When you say more meeting time, more communication between quarterback and receiver, that to me seems like something that they should have been doing all the time. Is it discussing scenarios? If in this scenario, I'm going to do this, that sort of thing so that there's more--?

"Yeah. So, if Sunday's the test, how much homework could you put in? And at some point in time, you don't want to squeeze it too tight or overcook the eggs. But, we had a structure and a routine, but we felt like we needed to add one more meeting, one more layer of meetings that we felt would be beneficial. Why? Because if you're not scoring so well on the test, you need to get a little more homework done. And again, if each game is a chapter in a book, you know, certain problems reveal themselves in the course of the book. Chapter three or chapter four revealed things that maybe chapter one or chapter two didn't have. But, you try to do anything to try to improve and that would be an effort to put in extra time, extra credit, again, getting ready to try to do better on the exam and every Sunday's another exam. So, can you study infinitely? Can you condition infinitely? It's all in balance."

On the field, what did you see the biggest improvement that QB Colin Kaepernick made Sunday night?

"We've talked about him being a great rhythm athlete. I thought he found a way to get into rhythm. And again, it takes 11 to pass the ball. I thought the line did a great job of protecting, receivers made plays when the ball was in the air and we strung together some first downs. I thought we were good on third down. That helps not just a first down and a second down play, but you get eight, ten-play drives if you're converting on third downs. So, all those things came together. We had built, I think, some good rapport during the week. So, when I came here last week I knew that the rapport was already established and we had made strides. And we felt all along that this is a team that has to improve from September to October, improve from October to November, and that's the challenge for this week playing the Ravens. Can we continue to improve?"

Speaking of the Ravens, is there any similarities from all the tape you studied for the Super Bowl on these guys? The personnel is so different.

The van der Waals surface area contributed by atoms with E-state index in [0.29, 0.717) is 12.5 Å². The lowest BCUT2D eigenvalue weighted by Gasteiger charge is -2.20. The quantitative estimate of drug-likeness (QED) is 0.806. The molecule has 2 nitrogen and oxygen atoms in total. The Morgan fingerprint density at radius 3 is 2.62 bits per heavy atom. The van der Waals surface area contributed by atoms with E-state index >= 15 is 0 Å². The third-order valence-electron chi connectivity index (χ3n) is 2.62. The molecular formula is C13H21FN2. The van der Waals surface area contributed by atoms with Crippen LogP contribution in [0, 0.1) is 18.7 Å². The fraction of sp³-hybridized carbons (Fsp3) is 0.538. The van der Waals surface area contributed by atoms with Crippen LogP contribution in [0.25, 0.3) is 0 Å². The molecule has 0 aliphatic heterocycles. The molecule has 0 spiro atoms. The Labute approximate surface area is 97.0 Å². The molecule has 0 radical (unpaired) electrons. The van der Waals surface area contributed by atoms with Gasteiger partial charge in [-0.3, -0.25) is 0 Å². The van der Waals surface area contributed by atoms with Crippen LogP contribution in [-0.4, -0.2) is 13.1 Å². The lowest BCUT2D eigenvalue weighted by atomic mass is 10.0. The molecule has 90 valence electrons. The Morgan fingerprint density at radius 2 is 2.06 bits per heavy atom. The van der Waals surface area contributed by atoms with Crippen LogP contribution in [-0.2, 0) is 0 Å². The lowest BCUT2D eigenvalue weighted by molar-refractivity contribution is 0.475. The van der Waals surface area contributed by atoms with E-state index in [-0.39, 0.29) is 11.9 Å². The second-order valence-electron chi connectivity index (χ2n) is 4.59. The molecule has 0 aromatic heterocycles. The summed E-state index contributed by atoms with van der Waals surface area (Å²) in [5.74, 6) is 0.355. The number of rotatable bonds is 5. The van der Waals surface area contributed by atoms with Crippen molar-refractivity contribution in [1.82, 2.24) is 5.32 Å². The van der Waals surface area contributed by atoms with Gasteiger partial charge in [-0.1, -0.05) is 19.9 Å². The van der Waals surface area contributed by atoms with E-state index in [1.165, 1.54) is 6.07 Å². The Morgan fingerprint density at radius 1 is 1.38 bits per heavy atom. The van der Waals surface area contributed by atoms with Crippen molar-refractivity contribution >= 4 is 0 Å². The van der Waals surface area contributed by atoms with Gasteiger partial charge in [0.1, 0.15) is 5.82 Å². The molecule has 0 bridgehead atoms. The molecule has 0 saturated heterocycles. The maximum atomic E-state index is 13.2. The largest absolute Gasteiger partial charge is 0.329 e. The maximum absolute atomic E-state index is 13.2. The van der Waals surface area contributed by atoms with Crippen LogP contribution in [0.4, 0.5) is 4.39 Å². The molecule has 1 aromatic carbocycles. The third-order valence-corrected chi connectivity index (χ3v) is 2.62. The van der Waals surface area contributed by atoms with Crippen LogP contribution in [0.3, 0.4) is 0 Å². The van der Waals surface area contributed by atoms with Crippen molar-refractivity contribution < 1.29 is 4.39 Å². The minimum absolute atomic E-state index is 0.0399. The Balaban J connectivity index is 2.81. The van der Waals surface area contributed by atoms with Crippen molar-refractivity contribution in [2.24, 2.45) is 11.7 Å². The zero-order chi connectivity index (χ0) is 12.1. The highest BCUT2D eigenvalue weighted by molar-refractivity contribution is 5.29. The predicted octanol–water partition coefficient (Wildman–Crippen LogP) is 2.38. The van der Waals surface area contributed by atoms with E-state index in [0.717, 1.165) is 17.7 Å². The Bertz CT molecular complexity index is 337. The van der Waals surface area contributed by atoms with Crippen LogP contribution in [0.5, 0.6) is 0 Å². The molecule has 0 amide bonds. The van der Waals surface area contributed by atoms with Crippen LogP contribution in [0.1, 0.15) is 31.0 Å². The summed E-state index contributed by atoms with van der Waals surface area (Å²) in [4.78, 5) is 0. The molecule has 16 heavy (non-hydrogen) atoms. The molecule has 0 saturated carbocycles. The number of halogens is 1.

"You know, the personnel's different. It seems like a long time ago. You know, [New York Giants defensive coordinator] Steve Spagnuolo was there for two years and probably more similarity to the fact that we went after the first preseason game and stayed there for a couple of days and went against them. So, you have a point of reference, but the most recent point of reference is probably the preseason game followed by spending time going against them. And [Baltimore Ravens head coach] John's [Harbaugh] got a great staff. I know a lot of the guys on the staff. [Baltimore Ravens wide receivers coach] Bobby Engram was here. So, they're a well-coached team and motivated to win. But, in terms of point of reference, you probably go with the most recent point of reference and that was the solid work we did in the preseason last year against them."

Has TE Garrett Celek turned into your best all-around tight end?

"I'll tell you what, Garrett's done a great job. At this time last year, he was fighting through a back injury. Those are really hard because there's no X-ray, there's no scar from that. It's just, my back's not feeling good. And, I think he's really broken through. He did a great job, again, the touchdown pass to him, he did a great job in the week. On Thursday, he ran the very same route and kind of opened everyone's eyes up. So, that was an easy call to make down in the red zone not just because of what the Giants were playing, but we had great confidence. I think everyone in the huddle, everyone on offense, had confidence because of what Garrett did on the practice field. And that's what coaches love to see. You do something on the practice field, you replicate it on a game field and the little things like he's blocking extremely well at the point of attack. On third-and-one that [RB] Jarryd [Hayne] got a first down, almost scored, that was a great block by Garrett Celek. The touchdown run on the goal line, [TE] Blake Bell had a great block. And sometimes that's the grunt work that they do, but what a great job Garrett's doing and deservedly so. To be a starting tight end in the NFL, he's earned that right."

Are you going to get to Stanford tonight?

"Of course. Got to get my homework done early if we're doing the test. But, yeah, it's a lot of fun. It's a fun football season. There's a lot going on. It's a good way to take your mind off of the task at hand by going to watch other football teams."

How well do you know former Nevada head coach Chris Ault?

"You know, I've never met him. I know that he had some comments during the week. He obviously knows Kap. I feel like after having been around Kap, you kind of know him as well. So, what he observes is what he obverses and what I observe is what I observe."

Is there anything to the critique that Kaepernick is dropping his elbow? Is that something you watch at all?

"I was joking with Kap that we put a towel right under his right arm and then we threw it because we wanted to throw like [San Diego Chargers QB] Philip Rivers. But, really, biomechanics or techniques or technical, we're at the point in the season where you kind of have to execute and hit the open jumper. And I think, like Colin did in the offseason, that's a great thing to work on in February, March and April. Another thing is, you know, we're only made a certain amount of way. We walk a certain way. We talk a certain way. And so, to have a cookie-cutter technical approach to things, sometimes is probably not realistic. So, Kap is who Kap is. At this point in time, he's old enough and further enough into his career that you try to take advantage of sound fundamentals and clean mechanics. But, like I said, Chris knows him well and I feel like I know him well and you try to figure out a way to win, for us, win on Sunday."